“We brought together a group of different experts in the state and asked ourselves what each individual needs to know about mental health and suicide, and how people can learn about it in a way that will empower them. to talk to their friends. and family members,” Foust said. “So we started with a 60-page Word document containing everything we wanted everyone to know.”

Foust said his team’s goal was to make the document digestible and relatable and they ultimately broke it down into 10 Instagram lessons.

“Our hope is to eventually be able to speak to a younger demographic on TikTok and then the business community on LinkedIn,” Foust said. “There have been a lot of comments and engagements so far.”

Boncom Brand Manager Heidi Ertel also spoke about LiveOn’s expansion plans and mentioned that they would like to make playbook content available in Spanish.

“The idea for me with the playbook is that the normal person isn’t going to be in a situation like me, but a normal person is probably going to need to have open conversations about suicide, and this playbook will make it easier for them. to do that,” Tuia’ana said. “The playbook helps us normal people make uncomfortable conversations more comfortable.”

Tuia’ana said he is currently developing a non-profit organization called “I love you brother” to create affordable and access to mental health for men and father in particular.

Tuia’ana also explained that he is currently developing a non-profit organization called “I Love You Brother” to create affordable and access to mental health for men and father in particular. (Photo courtesy of Joe Tuia’ana)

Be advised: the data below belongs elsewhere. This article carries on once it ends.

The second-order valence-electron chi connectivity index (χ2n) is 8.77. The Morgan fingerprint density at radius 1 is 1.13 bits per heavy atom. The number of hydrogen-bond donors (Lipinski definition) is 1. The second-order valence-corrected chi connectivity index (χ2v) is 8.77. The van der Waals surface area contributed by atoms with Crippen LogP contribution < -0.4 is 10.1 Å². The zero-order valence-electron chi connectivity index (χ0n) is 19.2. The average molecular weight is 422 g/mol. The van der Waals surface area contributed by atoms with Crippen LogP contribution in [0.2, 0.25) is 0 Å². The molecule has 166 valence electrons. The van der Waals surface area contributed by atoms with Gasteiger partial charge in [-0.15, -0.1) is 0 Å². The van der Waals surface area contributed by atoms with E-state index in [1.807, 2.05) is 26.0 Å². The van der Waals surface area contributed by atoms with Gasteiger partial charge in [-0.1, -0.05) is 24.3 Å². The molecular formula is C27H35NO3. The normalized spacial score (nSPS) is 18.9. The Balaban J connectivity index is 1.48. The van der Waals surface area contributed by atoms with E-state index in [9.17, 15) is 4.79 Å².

“Suicide is preventable and we all have a role to play in suicide prevention,” Foust said. “This playbook will help you understand what that role is and it will help you recognize the warning signs, how to have difficult conversations, get people the help they need…”

When asked why this suicide prevention manual is important to the Utah community, and in particular to BYU students, Boncom Vice President of Customer Services Steve Wright said the need to start important conversations and share the message.

“The LiveOn Suicide Prevention Handbook is a fantastic resource that has been put together by local and national experts, but if people aren’t using it and sharing it, then what’s the point?” Wright said. . “We really want to encourage audiences like BYU to use it because information like this needs to get out there.”

Wright also referenced BYU President Kevin J Worthen and his participation in a video in which he made a suicide prevention public service announcement.

(Video courtesy of Adam Durfee)

“It’s a really, really hard conversation to have, so one of our main goals with this project is to normalize the conversation about suicide prevention and let people know it’s okay to talk about mental health.” , Wright said. “The playbook kinda takes that social pressure and stigma out of the discussion, because it informs people on their social networks, in such a natural form.”